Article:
With the coronavirus pandemic causing the closure of national borders and the suspension of international travel, governments in emerging markets have begun to explore whether domestic tourism can kick-start their economies.
Since the COVID-19 outbreak was first reported in China in December 2019, some 5.58m people have been infected with the virus, leading to 348,000 deaths globally as of May 25.
Although international travel ground to a halt in the first quarter of 2020, domestic tourism could become a popular approach to stimulating economic growth as restrictions are eased in many countries around the world.
The revival of domestic travel in emerging markets is being led by countries that have been comparatively successful in avoiding large-scale outbreaks of the virus, and which rely on tourism for a significant portion of GDP.
One such country is Vietnam, which by May 25 had limited Covid-19 cases to 326 and had not experienced a virus-related death. These results are remarkable considering Vietnam’s population of 97m and its close geographical and economic ties with China.
With international travel expected to remain severely limited for the foreseeable future, in mid-May the government launched the “Vietnamese people travel to Vietnam destinations” programme, designed to stimulate domestic tourism.
Running until the end of the year, the programme aims to develop specific tourism products and tours that cater to the needs of local travellers during the pandemic. Meanwhile, airlines, travel agencies, resorts and hotels are offering discounts of up to 50% to encourage internal travel while incoming flights are still banned.
Elsewhere in South-east Asia, Thailand – which last year welcomed around 40m tourists, making it the most popular destination in the region – has also outlined efforts to incentivise domestic travel from July.
Some of the BT1trn ($31.3bn) that is expected to be borrowed by the government in 2020-21 is likely to be channelled towards incentives and subsidies to help stimulate the industry.
Meanwhile, the Philippines, which in 2018 derived 12.7% of GDP from tourism, has outlined a series of safety measures, including sanitation and physical distancing regulations, necessary for the re-establishment of domestic tourism. The importance of domestic tourism to the Philippines had been growing before the pandemic, with the country recording 110m domestic tourists in 2018, an increase of 14.1% from the previous year.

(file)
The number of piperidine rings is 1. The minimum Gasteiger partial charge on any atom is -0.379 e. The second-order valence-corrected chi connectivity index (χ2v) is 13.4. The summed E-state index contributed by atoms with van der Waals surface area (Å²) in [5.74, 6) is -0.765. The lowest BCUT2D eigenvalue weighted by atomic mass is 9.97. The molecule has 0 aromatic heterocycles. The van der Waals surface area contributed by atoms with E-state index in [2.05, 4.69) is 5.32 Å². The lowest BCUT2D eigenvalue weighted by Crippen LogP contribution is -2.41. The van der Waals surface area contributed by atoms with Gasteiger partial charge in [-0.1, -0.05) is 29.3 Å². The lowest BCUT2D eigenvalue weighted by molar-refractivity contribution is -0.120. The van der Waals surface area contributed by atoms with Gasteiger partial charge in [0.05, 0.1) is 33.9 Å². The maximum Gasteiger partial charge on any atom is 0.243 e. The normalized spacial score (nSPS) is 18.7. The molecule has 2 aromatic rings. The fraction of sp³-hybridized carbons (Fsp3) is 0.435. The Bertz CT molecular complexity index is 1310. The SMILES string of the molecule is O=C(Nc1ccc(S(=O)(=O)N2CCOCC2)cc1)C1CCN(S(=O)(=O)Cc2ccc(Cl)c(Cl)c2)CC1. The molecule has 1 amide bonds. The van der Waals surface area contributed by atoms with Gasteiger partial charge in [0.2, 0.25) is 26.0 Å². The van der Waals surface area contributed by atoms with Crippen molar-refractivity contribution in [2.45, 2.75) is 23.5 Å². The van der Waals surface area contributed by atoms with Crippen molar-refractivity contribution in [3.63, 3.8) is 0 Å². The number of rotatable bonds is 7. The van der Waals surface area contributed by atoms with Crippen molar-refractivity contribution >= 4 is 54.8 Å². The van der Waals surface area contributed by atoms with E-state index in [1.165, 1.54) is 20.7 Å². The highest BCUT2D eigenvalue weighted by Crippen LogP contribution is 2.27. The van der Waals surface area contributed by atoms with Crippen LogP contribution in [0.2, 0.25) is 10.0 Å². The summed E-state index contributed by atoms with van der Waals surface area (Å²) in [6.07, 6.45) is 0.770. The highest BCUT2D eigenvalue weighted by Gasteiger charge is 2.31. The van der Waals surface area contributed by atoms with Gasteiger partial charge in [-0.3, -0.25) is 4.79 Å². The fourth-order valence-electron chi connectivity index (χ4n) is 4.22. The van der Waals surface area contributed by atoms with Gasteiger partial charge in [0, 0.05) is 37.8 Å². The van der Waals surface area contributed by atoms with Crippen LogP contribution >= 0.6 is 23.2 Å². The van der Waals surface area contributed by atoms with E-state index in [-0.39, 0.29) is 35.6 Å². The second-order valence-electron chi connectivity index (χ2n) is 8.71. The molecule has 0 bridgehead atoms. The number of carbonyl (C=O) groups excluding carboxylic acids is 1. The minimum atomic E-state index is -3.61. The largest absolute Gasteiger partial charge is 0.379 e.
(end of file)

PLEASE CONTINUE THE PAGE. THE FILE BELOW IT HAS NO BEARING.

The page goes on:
Outside of Asia, Egypt allowed hotels to open for domestic travellers in early May, albeit with a maximum 25% capacity, which is to be increased to 50% as of June 1.
How big will the impact be?
Although domestic tourism will undoubtedly offer some relief to emerging economies that have suffered under the virus lockdown, it is unlikely to fully compensate for the losses incurred from international travel restrictions.
The global economy is expected to contract by 3% this year and emerging markets by an average of 1%, according to the IMF. Furthermore, widespread job losses around the world have placed significant pressure on household finances, leaving many people either unwilling or unable to spend money on travel.
This will disproportionately impact lower- to middle-income countries, where tourism was previously geared more towards foreign visitors.
For example, while tourism accounted for around 12% of Vietnam’s GDP last year, domestic spending only made up an estimated 40-45% of this. As such, efforts will need to be made to not just encourage more domestic trips, but also to entice domestic tourists into spending more when they visit local destinations – not an easy task considering the current pressures on household finances.
Similarly, in Thailand tourism accounts for around 17.4% of direct and indirect GDP, of which just 6% comes from domestic tourists. Meanwhile, estimates have suggested that the Philippines and Morocco could lose around $9bn and $3.5bn, respectively, in tourism receipts this year.
Significant restrictions placed on tourism operators – such as maximum occupancy levels in hotels, and stringent health and safety regulations – is also likely to dampen tourism and hospitality revenue in the short and medium term, with businesses having to consider price hikes to compensate for reduced capacity.
Next step: international travel
While the immediate focus is on domestic travel, selective international travel will be the next step as the health care risks and pressures ease.
As part of so-called ‘travel bubble’ plans, some countries have looked towards opening international borders to countries that have successfully limited the spread of the virus.
World leaders in this regard have been the Baltic states of Estonia, Latvia and Lithuania, which in mid-May opened their common borders to kick-start movement between the countries.
Meanwhile the governments of Australia and New Zealand – which have together limited Covid-19 cases to 8300, and fatalities to less than 125 – have discussed creating their own travel bubble.
In terms of emerging countries, tourism officials in Vietnam have suggested that the country could create its own travel bubble with Australia and New Zealand, or alternatively with the key tourist markets of China and South Korea.
Indonesian officials, meanwhile, have said that Bali may begin a phased reopening to foreign tourists at some point between June and October, if the island can demonstrate sustained success in controlling the virus